The Inquiry, after I thus had notice of it, continued for above* two months. I venture not to complain, as if it had been unnecessarily protracted. The important duties, and official avocations of the Noble Lords, appointed to carry it on, may naturally account for, and, excuse some delay: But however excusable it may have been, your Majesty will easily conceive the pain and anxiety, which this interval of suspence has occasioned; and your Majesty will not be surprised, if I further represent, that I have found a great aggravation of my painful sufferings, in the delay which occured in communicating the Report to
For though it is dated on the 14th July, * The time that the Inquiry was pending, after this notice of it, is here confounded with the time which elapsed before the Report was communicated to Her Royal Highness. The Inquiry itself only lasted to the 14th or 16th of July, which is but between fire and six weeks from the 7*h of June.
I did not receive it, notwithstanding your Majesty's gracious commands, till the 11th of August. It was due unquestionably to your Majesty, that the result of an Inquiry, commanded by your Majesty upon advice which had been offered, touching matters of the highest import, should be first, and immediately communicated to you. The respect and honour, due to the Prince of Wales, the interest which he must necessarily have taken in this Inquiry, conibined to make it indisputably fit, that the result should be forthwith also stated to His Royal Highness. I complain not therefore that it was too early communicated to any one: I complain only, and I complain most seriously, for I felt it most severely) of the delay in its communication to me.
Rumour had informed the world, that the Report had been early communicated to your Majesty and to His Royal Highness. I did not receive the benefit intended for me by your Majesty's gracious command, till a month after the Report was signed. But the same rumour had represented me, to my infinite prejudice, as in possession of the Report, during that month, and the malice of those who wished to stain my honour, has not failed to suggest all that malice could infer, from its remaining in that possession, so long unnoticed. May I be permitted to say, that, if the Report acquits me, my innocence entitled me to receive from those, to whom your Majesty's commands had been given, an immediate notification of the fact that it did acquit me?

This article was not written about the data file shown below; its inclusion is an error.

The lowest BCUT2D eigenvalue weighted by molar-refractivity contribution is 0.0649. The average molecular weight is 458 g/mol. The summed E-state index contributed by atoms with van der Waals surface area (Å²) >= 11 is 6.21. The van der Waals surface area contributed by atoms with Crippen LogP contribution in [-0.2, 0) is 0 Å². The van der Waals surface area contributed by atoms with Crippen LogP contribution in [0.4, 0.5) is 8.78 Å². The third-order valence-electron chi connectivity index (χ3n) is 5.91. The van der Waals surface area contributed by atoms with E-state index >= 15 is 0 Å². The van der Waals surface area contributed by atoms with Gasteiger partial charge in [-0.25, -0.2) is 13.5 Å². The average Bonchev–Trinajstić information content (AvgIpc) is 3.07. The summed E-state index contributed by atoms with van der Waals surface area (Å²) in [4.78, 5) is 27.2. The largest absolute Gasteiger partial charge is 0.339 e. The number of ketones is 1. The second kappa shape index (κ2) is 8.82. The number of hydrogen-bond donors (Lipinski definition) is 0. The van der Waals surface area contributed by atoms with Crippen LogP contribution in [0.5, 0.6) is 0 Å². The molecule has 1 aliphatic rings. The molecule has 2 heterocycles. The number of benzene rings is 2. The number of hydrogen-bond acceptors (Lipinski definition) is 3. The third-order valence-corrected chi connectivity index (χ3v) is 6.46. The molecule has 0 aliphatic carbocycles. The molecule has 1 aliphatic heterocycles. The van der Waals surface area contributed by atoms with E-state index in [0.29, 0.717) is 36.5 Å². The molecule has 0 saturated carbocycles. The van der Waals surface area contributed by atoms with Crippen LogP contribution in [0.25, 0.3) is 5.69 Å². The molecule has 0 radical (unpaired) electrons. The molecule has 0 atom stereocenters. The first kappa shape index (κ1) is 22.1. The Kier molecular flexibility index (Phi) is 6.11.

That if it condemned me, the weight of such a sentence should not have been left to settle in any mind, much less upon your Majesty's, for a month before I could even begin to prepare ap answer, which, when begun, could not speedily be concluded; and that, if the Report could be represented as both acquitting and condemning me, the reasons which suggested the propriety of an early communication in each of the former cases, combined to make it
necessary in the latter.
And why all consideration of my feelings was thus cruelly neglected; why was I kept upon the rack during all this time, ignorant of the result of a charge, which affected my honour and my life; and why, especially in a case, where such grave matters were to continue to be “credited, to the prejudice of my honour," till they were
decidedly contradicted,” the means of knowing what it was, that I must, at least, endeavour to contradict, were withholden from me a single unnecessary hour, I know not, and I will not trust myself in the attempt to conjecture.
On the 11th of August, however, I at length received from the Lord Chancellor, a packet containing copies of the Warrant or Commission air thorizing the Inquiry; of the Report; and of the Examinations on which the Report was founded. And your Majesty will be graciously pleased to recollect, that on the 13th, I returned my grateful